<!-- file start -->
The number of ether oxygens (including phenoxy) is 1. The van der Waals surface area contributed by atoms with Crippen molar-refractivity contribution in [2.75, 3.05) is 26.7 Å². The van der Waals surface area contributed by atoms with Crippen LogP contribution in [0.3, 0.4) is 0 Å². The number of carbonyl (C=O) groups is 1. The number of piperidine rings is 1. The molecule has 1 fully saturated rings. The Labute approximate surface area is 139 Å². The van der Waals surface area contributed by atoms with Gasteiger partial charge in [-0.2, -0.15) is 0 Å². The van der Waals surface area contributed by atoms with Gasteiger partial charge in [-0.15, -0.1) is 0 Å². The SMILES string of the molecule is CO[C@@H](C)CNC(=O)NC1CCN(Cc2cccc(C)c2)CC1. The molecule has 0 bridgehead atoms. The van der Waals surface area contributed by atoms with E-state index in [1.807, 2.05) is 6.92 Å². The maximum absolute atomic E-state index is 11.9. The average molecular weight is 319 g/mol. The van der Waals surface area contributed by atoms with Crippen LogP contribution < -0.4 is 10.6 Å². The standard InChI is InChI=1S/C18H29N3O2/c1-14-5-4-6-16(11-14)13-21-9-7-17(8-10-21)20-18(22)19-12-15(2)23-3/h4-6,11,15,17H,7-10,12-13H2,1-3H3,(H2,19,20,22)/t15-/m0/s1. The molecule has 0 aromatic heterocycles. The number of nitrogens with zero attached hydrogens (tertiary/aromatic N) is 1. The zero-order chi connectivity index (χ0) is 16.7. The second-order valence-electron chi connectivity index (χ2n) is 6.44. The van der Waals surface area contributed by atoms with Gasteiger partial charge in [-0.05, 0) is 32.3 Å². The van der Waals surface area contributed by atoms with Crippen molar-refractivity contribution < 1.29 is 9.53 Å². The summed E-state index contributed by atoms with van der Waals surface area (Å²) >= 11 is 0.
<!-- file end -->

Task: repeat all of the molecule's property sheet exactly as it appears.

The number of ether oxygens (including phenoxy) is 1. The van der Waals surface area contributed by atoms with Crippen molar-refractivity contribution in [2.75, 3.05) is 26.7 Å². The van der Waals surface area contributed by atoms with Crippen LogP contribution in [0.3, 0.4) is 0 Å². The number of carbonyl (C=O) groups is 1. The number of piperidine rings is 1. The molecule has 1 fully saturated rings. The Labute approximate surface area is 139 Å². The van der Waals surface area contributed by atoms with Gasteiger partial charge in [-0.2, -0.15) is 0 Å². The van der Waals surface area contributed by atoms with Gasteiger partial charge in [-0.15, -0.1) is 0 Å². The SMILES string of the molecule is CO[C@@H](C)CNC(=O)NC1CCN(Cc2cccc(C)c2)CC1. The molecule has 0 bridgehead atoms. The van der Waals surface area contributed by atoms with E-state index in [1.807, 2.05) is 6.92 Å². The maximum absolute atomic E-state index is 11.9. The average molecular weight is 319 g/mol. The van der Waals surface area contributed by atoms with Crippen LogP contribution < -0.4 is 10.6 Å². The standard InChI is InChI=1S/C18H29N3O2/c1-14-5-4-6-16(11-14)13-21-9-7-17(8-10-21)20-18(22)19-12-15(2)23-3/h4-6,11,15,17H,7-10,12-13H2,1-3H3,(H2,19,20,22)/t15-/m0/s1. The molecule has 0 aromatic heterocycles. The number of nitrogens with zero attached hydrogens (tertiary/aromatic N) is 1. The zero-order chi connectivity index (χ0) is 16.7. The second-order valence-electron chi connectivity index (χ2n) is 6.44. The van der Waals surface area contributed by atoms with Gasteiger partial charge in [-0.05, 0) is 32.3 Å². The van der Waals surface area contributed by atoms with Crippen molar-refractivity contribution < 1.29 is 9.53 Å². The summed E-state index contributed by atoms with van der Waals surface area (Å²) >= 11 is 0.